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KEYWORDS: Health diabetes wampum belt culture traditions
QUEBEC - Since it left Joe Jacob's home in Kahnawake, Quebec, the Diabetes Wampum Belt has been carried by walkers, bicyclists, canoes and runners across 1,500 miles, through more than a dozen communities, carrying its message of strength. It's been estimated the belt could take about 300 years to make its rounds and return to where it originated.
"It carries good words, strong words," said Jacobs.
The project began in Jacob's sleep when, in 1996, his dreams were riddled with images of people gathering around a messenger and the words "our blood is sweet." When he understood it to mean he needed to take a message of diabetes awareness to neighboring communities, he followed the example of his Mohawk ancestors who used wampum to pass on the word.
Jacobs, who does not have diabetes but has family members with the disease, spent hours cutting the white plastic from an electrical wire to make hundreds of half-inch long beads. He also made his own loom and, using nylon and cat sinew, created the purple and white belt that says, "Teiakonekwenhsatsikhe:tare" (our blood is sweet).
When it was finished in 1997, Jacobs and a group of about 30 others carried the belt on a two-day walk from Kahnawake to Akwesasne, New York. Several months later, bicyclists carried it 120 miles to Tyendinaga, Ontario, where it visited schools and meetings before being walked two days to Alderville, then on a 10-hour walk from Alderville to Hiawatha, Ontario, then to Curve Lake.
Communities receiving the belt keep it working several months in schools, health and community centers, longhouses and conferences before carrying it to the next community.
Each nation adds its own words and community name in its own language to the deerskin in beadwork or paint with the date it was re-wrapped in the deerskin hide to be taken to the next community.
"One of our teachings is to take care of the next seven generations," Jacobs said. "I don't want us to lose sight of that."
According to Health Canada, the rate of diabetes among Aboriginal people in Canada is three to five times higher than that of the general population. About 2 million Canadians have diabetes, at an estimated cost of $9 million annually to treat. One-third of those are unaware they have the disease, silently succumbing to amputation, blindness, heart disease, stroke and kidney failure.
By 1998, the U.S. Indian Health Service found 8 percent hypertension and cardiovascular disease among 2,800 Native Americans. Diabetes increased 3.4 percent per 100,000 from 1979 to 1981. In the 1994 to 1996 study, diabetes jumped 6.5 percent to 8.4 percent. The two leading health problems for Community Health Representatives contacts in 1998 were reported as health promotion/disease prevention and diabetes.
Due to loss of culture, diabetes has been victimizing American Indians more so than smallpox did. Fishing in the polluted rivers is prohibitive in many places. Fresh fish was not affordable daily and soon replaced by boxes of processed foods. By the 20th century 85 percent of the food on the grocery store shelves were genetically engineered.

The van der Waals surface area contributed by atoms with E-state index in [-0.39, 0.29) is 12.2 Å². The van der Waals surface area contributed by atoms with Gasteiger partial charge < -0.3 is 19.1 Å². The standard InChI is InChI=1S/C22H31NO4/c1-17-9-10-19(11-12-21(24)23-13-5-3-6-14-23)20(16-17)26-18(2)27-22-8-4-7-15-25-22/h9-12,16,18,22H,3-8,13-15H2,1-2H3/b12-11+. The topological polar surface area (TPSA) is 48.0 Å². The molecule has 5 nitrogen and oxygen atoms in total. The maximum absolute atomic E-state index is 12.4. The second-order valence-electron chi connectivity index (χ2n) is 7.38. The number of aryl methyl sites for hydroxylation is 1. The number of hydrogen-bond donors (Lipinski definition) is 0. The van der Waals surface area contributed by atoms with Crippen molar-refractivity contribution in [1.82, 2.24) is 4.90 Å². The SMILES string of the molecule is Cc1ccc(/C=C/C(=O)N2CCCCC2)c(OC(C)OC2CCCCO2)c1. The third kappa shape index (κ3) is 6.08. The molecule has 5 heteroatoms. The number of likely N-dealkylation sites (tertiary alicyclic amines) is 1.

"It's a growing epidemic. Twenty percent of aboriginal people are effected," said Alex M. McComber, executive director of the Kahnawake School Diabetes Project.
The rates of diagnosis are soaring, the age of onset continues to drop and the physical complications effect emotion, mind and spirit, McComber said.
With diabetes, the body does not produce enough insulin, or cannot use the insulin it produces. The three main types are Type 1 when the body makes little or no insulin; Type 2 when the body makes insulin but cannot use it properly; and gestational diabetes, when the body is not able to properly use insulin during pregnancy.
Type 2, which encompasses nine out of 10 diabetic cases, has no cure but is preventable with diet and lifestyle changes.
"It takes a whole community mobilization," said McComber. "Some schools have begun to screen the children. But often, people don't know when they have it until they begin feeling its effects."
The community efforts are recorded in Jacob's green and gray scrapbook where the wampum's journey is seen with a youth riding an old bicycle on a cold sunny afternoon, carrying the wampum in a backpack. Carloads of elders arrive, smiling, hugging and acknowledging the effort.
Teens, small children, grandmothers and fathers gather with more than 100 people from Delaware, Ojibway, Chippewa, Potawatami, Ottawa and Oneida walking the belt across a bridge to be met by a west wind, gathering in a circle around a fire to witness drums and singing, smoke from sage and tobacco. Jacobs speaks thanksgiving words, thereby building unity in communities.
By June 1, 2002 the Oneida carried the belt on a two-day bicycle ride to Moraviantown, where 75 percent of the estimated 800 person population has diabetes.
It was taken by canoe to the New Fairfield Moravian Church where the support group served a dinner of roast beef and turkey. From there it was walked to the community center where a crowd was waiting.
Currently the belt is at Walpole Island. It will be carried by water to Sarina, Ontario on June 21.
Since it began, Jacobs has spent his summers on the road. With no outside funding, he has received help from supporters such as Norman Achneepineskum, an Ojibway artist from Thunder Bay, who donated four paintings to be raffled for money to rent vans for Jacobs and a group of volunteers to travel to the communities. He says thoughts of the children's future keep him motivated.
"This disease is real to our children," said Jacobs. "They've seen what it does to family members. Our leaders need to open their eyes and hearts and slow this disease."
©2003 Indian Country Today